The answer is 35 red stones, 8 blue stones and 7 green stones.

The first five correct answers were received from Mala, Leonard, Kevin, Farquad and Rick. You can see some of the methods below.

That's all for now,

John

P.S. I was very proud of the mathematician who entered the Olympic weightlifting event. He excelled at lifting the average!

Do you have any comments? It is always useful to receive feedback on this newsletter and the resources on this website so that they can be made even more useful for those learning Mathematics anywhere in the world. Click here to enter your comments.

Mala, New Zealand

Monday, July 1, 2024

"The number of precious stones of each colour are as follows: 35 fiery red, 8 cool blue and 7 verdant green.

I used a mix of probability and algebraic skills to solve the problem.

Here it goes:

The number of stones in each colour multiply to 1960 (using probability methods) and the only factors of 1960 that add to 50 are 35, 8 and 7."

Leonard, US

Tuesday, July 2, 2024

"I was listening to the July puzzle this morning, and decided to give it a try.

After a couple of false starts, I came up with the following thinking.

- Probability of a single draw = \(R/50 * B/49 * G/48\).

- With 6 ways to arrange the drawn R/B/G gems, we want \(6(R/50 * B/49 * G/48) = 0.1\), where 0.1 is our 10% goal.

- Simplifying yields \(R * B * G = 50 * 49 * 48 / 60 = 117,600 / 60 = 1,960\).

- Prime factoring 1,960 yields \(2*2*2*5*7*7\), leading to possibly values of G of 2, 4, 5, 7, 8, 10, and 14.

- Working my way up from 2 (utilizing the constraint R+B+G = 50) led me to my answer of 35, 8 and 7.

I hope that is correct.

Love the website."

Farquad,

Friday, July 5, 2024

"Let’s say there are x red, y blue and z green, such that x+y+z = 50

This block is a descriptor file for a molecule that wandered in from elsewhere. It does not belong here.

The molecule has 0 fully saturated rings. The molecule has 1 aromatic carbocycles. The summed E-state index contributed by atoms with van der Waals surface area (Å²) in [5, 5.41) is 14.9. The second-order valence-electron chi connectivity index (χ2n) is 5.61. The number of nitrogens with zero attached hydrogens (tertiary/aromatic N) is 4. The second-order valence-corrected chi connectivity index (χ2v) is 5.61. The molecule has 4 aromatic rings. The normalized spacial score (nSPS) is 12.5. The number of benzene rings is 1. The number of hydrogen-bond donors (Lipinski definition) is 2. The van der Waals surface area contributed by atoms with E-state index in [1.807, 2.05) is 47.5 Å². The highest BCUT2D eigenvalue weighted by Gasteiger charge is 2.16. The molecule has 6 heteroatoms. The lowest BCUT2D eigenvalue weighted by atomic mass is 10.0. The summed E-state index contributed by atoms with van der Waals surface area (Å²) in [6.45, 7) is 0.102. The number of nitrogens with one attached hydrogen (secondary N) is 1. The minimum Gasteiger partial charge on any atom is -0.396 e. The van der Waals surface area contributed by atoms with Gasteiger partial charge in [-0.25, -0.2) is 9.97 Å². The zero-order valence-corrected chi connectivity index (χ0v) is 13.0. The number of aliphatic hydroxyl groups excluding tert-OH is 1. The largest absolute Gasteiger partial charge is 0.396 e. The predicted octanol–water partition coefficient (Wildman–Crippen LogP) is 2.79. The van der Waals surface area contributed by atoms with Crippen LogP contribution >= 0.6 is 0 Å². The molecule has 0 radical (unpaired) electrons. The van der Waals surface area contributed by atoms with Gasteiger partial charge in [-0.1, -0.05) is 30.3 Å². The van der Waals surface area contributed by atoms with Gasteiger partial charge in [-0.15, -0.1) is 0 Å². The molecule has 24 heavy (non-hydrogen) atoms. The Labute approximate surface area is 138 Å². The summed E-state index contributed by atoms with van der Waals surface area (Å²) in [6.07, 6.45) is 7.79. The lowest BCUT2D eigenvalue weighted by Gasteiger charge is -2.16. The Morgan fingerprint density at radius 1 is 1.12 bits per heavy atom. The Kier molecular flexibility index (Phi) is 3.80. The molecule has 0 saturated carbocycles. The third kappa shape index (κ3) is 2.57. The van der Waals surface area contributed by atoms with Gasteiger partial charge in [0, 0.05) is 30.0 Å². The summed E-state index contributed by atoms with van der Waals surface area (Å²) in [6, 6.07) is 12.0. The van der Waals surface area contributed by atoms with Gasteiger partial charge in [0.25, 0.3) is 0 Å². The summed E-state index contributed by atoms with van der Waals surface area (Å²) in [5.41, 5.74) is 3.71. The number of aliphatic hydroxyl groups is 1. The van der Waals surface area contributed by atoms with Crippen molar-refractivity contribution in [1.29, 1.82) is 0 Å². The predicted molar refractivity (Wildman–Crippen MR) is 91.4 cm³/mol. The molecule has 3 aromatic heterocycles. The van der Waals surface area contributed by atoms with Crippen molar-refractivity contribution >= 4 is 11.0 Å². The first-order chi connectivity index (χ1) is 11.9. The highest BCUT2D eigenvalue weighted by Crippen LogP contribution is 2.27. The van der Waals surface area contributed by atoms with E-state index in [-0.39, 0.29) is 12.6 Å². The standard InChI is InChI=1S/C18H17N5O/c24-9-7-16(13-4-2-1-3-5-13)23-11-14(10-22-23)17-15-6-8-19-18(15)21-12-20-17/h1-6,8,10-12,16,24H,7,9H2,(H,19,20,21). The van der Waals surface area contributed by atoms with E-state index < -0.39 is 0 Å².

The info we are given lets us deduce that the number of total outcomes is 50C3, or 19600.

The number of favourable outcomes would be the number of ways you can get a red, * the number of ways to get a blue * the number of ways to get a green, or xyz

so our total probability is xyz/19600 = 1/10, giving us xyz = 1960

combining this with x+y+z = 50 lets us find that the only solution that satisfies both equations, and x > y > z is:

x = 35

y = 8

z = 7"

Rick, Regular Podcast Listener

Monday, July 8, 2024

"There are six ways to pull three unique stones from the collection, where R=red, G=green, and B=blue: RGB, RBG, GRB, GBR, BRG, and BGR.

The probability of pulling the first combination is R/50 x G/49 x B/48. This is the same for all the other combinations as well, only the order of the numerator changes.

Adding the six together and equating to the stated probability results in 6 x RGB / (50 x 49 x 48) = 1/10.

Solving for RGB and distributing the 10 and 6 appropriately = 50 / 10 x 49 x 48 / 6 = 5 x 7 x 7 x 2 x 2 x 2.

Since R + G + B = 50, an even number, and there are three odd and even factors, either all the odd factors need to be multiplied by an even factor (which would result in two values being the same, contradicting the statement that red was greater than blue which was greater than green). Therefor, assume one of the values is 35, leaving 7 and 8. Eureka. Red = 35, blue = 8, and green = 7, which, when added together, total 50. "

Kirby,

Tuesday, July 9, 2024

"35 Red, 8 Blue, 7 Green.If you pick one at a time there are 6 ways to get one of each - RBG, RGB, BRG, BGR, GRB, GBR. The odds of any one of these scenarios is RxBxG/(50x49x48). So the odds you hit one of these scenarios is 6xRxBxG/(50x49x48) = 1/10. Simplifying you get RxBxG = 1960. You also know that R + B + G = 50. From there I looked up the prime factors of 1960 and tinkered with combining them until I found 3 that added up to 50. Assigned the order based on the questions saying more reds than blues and more blues than greens."

Alfonso Rodríguez, Mexico

Monday, August 5, 2024

"Amazing explanation about the earth´s curvature. I had never really understood this calculation until I followed this explanation."